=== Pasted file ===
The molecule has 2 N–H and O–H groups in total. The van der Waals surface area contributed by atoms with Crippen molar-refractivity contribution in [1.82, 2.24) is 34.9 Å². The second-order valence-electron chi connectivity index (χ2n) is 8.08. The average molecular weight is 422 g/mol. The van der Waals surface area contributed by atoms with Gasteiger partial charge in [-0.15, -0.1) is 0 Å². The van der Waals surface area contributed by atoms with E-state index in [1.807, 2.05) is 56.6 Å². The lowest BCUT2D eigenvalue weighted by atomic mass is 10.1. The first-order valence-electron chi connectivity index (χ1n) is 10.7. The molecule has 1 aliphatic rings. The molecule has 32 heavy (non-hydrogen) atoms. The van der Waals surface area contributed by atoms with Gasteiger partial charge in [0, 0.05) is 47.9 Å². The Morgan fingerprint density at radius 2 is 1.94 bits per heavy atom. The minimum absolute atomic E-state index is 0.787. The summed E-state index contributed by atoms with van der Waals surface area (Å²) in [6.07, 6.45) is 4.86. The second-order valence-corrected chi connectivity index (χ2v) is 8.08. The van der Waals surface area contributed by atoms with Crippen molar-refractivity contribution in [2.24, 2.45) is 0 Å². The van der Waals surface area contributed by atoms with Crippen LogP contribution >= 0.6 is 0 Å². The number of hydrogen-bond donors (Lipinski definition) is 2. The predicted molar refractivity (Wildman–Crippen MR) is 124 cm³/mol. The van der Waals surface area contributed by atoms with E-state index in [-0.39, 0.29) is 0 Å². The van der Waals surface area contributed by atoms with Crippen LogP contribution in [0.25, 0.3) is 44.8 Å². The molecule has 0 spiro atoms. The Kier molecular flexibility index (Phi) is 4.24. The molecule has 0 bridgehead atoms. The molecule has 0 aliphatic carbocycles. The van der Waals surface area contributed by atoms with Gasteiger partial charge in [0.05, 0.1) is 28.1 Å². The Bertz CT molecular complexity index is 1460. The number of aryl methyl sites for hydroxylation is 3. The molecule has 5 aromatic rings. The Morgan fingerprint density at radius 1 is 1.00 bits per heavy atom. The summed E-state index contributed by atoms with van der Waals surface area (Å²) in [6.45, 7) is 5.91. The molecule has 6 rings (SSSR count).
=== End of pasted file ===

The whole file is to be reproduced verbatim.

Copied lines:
The molecule has 2 N–H and O–H groups in total. The van der Waals surface area contributed by atoms with Crippen molar-refractivity contribution in [1.82, 2.24) is 34.9 Å². The second-order valence-electron chi connectivity index (χ2n) is 8.08. The average molecular weight is 422 g/mol. The van der Waals surface area contributed by atoms with Gasteiger partial charge in [-0.15, -0.1) is 0 Å². The van der Waals surface area contributed by atoms with E-state index in [1.807, 2.05) is 56.6 Å². The lowest BCUT2D eigenvalue weighted by atomic mass is 10.1. The first-order valence-electron chi connectivity index (χ1n) is 10.7. The molecule has 1 aliphatic rings. The molecule has 32 heavy (non-hydrogen) atoms. The van der Waals surface area contributed by atoms with Gasteiger partial charge in [0, 0.05) is 47.9 Å². The Morgan fingerprint density at radius 2 is 1.94 bits per heavy atom. The minimum absolute atomic E-state index is 0.787. The summed E-state index contributed by atoms with van der Waals surface area (Å²) in [6.07, 6.45) is 4.86. The second-order valence-corrected chi connectivity index (χ2v) is 8.08. The van der Waals surface area contributed by atoms with Crippen molar-refractivity contribution in [2.24, 2.45) is 0 Å². The van der Waals surface area contributed by atoms with Crippen LogP contribution >= 0.6 is 0 Å². The number of hydrogen-bond donors (Lipinski definition) is 2. The predicted molar refractivity (Wildman–Crippen MR) is 124 cm³/mol. The van der Waals surface area contributed by atoms with E-state index in [-0.39, 0.29) is 0 Å². The van der Waals surface area contributed by atoms with Crippen LogP contribution in [0.25, 0.3) is 44.8 Å². The molecule has 0 spiro atoms. The Kier molecular flexibility index (Phi) is 4.24. The molecule has 0 bridgehead atoms. The molecule has 0 aliphatic carbocycles. The van der Waals surface area contributed by atoms with Gasteiger partial charge in [0.05, 0.1) is 28.1 Å². The Bertz CT molecular complexity index is 1460. The number of aryl methyl sites for hydroxylation is 3. The molecule has 5 aromatic rings. The Morgan fingerprint density at radius 1 is 1.00 bits per heavy atom. The summed E-state index contributed by atoms with van der Waals surface area (Å²) in [6.45, 7) is 5.91. The molecule has 6 rings (SSSR count).